The flood of people speaking up about sexual assault and sexual harassment has been troubling me. I grew up with so much of it. I was such a trusting, naive child. Even into young adulthood. It was a joke. I was a classical guitarist – more or less accidentally. I was singing in coffee houses when I was in college and heard there was a guitar teacher at Mount Holyoke College. It was classical – and I had just started learning to play folk and blue grass. But what the hell, I signed up.

Something clicked. Having to practice the guitar was a perfect excuse for getting out of awkward social encounters, for blocking out my mother’s suicide threats. It was safe. Two hours of scales and arpeggios every day. So I got good at it fast (for someone who began an instrument at age 18).

It was a win-win for my two paradoxical needs: applause and isolation. So, 18 months after I started to study, I headed to the Aspen Music Festival. It was scary: I only knew about 4 short pieces on the guitar and the place was teeming with world class musicians among both the students and the faculty.

The classical guitar maestro was named Oscar Ghiglia – and we all worshiped him. It seemed the norm within classical music: Great teachers had utterly devoted students.

One afternoon, the third summer I was in Oscar Ghiglia’s master class, I was sick in bed and the entire class came to the place I was renting in Aspen Square. We hung out for a while, and when people left, Oscar stayed behind and literally jumped me. I was shocked, confused. I resisted at first but eventually gave in. But after that, when he would come banging on my door, I would bolt the door, lock myself in the bathroom and wait for him to go away.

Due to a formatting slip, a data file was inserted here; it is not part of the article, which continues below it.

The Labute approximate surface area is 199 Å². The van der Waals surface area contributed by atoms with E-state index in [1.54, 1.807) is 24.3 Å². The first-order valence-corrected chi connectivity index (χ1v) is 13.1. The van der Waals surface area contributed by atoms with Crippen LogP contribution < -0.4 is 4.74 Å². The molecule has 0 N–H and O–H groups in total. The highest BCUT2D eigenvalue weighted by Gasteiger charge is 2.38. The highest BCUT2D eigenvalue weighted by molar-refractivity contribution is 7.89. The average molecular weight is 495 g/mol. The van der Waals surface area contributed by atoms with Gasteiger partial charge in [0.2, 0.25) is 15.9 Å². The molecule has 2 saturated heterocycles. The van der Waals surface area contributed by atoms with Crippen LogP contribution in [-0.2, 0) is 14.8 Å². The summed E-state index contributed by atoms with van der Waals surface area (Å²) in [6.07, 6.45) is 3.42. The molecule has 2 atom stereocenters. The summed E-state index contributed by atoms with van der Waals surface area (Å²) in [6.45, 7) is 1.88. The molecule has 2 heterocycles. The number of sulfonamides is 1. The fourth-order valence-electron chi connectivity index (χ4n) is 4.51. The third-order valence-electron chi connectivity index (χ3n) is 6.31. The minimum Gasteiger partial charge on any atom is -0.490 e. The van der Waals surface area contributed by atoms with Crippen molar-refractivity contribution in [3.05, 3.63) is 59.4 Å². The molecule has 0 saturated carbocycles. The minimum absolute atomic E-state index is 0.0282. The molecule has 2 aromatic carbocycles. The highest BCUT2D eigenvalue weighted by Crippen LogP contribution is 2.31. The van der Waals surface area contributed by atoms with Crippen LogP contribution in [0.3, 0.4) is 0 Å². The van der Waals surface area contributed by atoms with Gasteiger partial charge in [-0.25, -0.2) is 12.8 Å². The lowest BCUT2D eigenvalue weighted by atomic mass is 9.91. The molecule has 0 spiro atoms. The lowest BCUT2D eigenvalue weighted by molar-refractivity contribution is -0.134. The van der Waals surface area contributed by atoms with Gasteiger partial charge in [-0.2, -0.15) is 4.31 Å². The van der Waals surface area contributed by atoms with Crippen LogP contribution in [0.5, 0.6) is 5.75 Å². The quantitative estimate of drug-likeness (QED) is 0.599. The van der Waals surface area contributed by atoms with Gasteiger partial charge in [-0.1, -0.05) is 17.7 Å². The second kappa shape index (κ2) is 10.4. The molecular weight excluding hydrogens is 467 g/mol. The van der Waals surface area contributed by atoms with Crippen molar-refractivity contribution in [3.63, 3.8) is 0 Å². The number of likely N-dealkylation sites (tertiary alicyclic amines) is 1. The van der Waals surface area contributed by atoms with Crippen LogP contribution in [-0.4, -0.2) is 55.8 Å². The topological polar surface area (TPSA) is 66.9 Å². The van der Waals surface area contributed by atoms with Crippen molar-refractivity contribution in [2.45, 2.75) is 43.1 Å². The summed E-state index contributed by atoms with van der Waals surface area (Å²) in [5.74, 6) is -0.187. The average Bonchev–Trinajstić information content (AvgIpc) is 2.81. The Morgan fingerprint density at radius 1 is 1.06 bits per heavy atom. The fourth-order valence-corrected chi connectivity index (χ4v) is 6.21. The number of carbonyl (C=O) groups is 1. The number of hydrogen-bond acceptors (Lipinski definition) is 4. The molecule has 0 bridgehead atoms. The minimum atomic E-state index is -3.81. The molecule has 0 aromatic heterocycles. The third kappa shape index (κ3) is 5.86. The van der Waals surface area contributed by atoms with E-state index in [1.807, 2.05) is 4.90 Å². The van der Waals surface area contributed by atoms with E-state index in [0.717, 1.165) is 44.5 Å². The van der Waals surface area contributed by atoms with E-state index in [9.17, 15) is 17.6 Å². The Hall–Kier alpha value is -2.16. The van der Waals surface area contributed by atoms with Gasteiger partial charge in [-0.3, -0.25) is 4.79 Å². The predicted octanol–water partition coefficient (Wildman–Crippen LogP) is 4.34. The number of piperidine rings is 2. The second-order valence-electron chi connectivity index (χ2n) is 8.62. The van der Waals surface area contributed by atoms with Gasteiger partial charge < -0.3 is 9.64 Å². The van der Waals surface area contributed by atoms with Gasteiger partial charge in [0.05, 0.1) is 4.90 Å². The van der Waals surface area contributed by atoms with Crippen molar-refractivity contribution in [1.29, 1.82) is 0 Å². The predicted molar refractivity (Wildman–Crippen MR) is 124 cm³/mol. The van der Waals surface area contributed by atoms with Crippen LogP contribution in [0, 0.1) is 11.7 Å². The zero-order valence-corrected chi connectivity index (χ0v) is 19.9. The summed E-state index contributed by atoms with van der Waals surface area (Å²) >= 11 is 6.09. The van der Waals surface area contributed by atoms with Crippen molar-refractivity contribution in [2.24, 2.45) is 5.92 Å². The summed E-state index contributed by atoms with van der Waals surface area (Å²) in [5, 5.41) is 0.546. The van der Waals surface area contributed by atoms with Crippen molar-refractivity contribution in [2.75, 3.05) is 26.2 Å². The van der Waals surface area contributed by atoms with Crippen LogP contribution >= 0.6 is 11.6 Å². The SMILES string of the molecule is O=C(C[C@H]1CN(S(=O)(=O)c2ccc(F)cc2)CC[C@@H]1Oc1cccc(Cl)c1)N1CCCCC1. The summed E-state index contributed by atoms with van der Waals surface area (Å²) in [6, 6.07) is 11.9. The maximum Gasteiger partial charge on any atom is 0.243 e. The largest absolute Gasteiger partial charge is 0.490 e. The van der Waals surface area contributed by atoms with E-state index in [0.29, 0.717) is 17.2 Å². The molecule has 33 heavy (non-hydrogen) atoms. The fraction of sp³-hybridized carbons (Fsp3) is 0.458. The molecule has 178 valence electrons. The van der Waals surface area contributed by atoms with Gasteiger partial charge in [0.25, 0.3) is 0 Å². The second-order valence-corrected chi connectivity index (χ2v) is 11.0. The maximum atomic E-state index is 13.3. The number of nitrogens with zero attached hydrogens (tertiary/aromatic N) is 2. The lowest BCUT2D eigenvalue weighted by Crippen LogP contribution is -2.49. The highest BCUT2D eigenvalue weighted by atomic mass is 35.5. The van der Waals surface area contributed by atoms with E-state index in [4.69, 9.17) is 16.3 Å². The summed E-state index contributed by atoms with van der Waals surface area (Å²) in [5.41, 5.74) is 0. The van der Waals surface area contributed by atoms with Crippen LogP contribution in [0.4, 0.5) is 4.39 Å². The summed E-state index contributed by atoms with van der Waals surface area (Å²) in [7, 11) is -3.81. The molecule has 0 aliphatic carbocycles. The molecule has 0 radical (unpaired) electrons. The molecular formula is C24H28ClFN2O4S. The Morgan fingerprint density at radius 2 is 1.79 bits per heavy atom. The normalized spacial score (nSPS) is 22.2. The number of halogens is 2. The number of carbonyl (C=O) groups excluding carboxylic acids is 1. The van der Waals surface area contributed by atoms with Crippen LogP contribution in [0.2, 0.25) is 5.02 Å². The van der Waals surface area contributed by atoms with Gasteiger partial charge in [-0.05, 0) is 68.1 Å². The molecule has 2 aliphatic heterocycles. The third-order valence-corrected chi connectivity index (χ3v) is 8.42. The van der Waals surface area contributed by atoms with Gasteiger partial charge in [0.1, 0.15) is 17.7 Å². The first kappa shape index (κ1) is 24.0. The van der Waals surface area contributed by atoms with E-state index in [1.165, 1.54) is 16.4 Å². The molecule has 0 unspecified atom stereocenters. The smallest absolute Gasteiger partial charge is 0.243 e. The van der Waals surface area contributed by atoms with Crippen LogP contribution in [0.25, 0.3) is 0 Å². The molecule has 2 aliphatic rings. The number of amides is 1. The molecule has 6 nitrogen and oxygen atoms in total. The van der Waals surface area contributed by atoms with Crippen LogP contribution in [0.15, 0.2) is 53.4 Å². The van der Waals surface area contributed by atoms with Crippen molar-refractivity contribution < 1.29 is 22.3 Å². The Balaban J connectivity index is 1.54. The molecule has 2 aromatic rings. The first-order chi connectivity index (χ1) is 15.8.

Why didn’t I stop studying with him? Reasonable question. I wanted to get good. I wanted the approval. I went to Italy for another master class and competition. We had fist fights when I refused him, so he took away my scholarship.

Finally, the last straw came when he burst into my little room in Gargnano and forcibly raped me. “There, don’t you feel better?” he smirked as he rolled off me. It was September, 1980. My mother was dying of cancer – and his wife was visiting my mother. I told him if he ever touched me again, I would tell his wife, and I left town the next day.

I never talked about it with the other women who studied with him, but I can’t imagine that my experience was unique.

Author: Beth Browde

Runner. Fiction writer. Explorer. Free range thinker. Management Consultant. And many other things.

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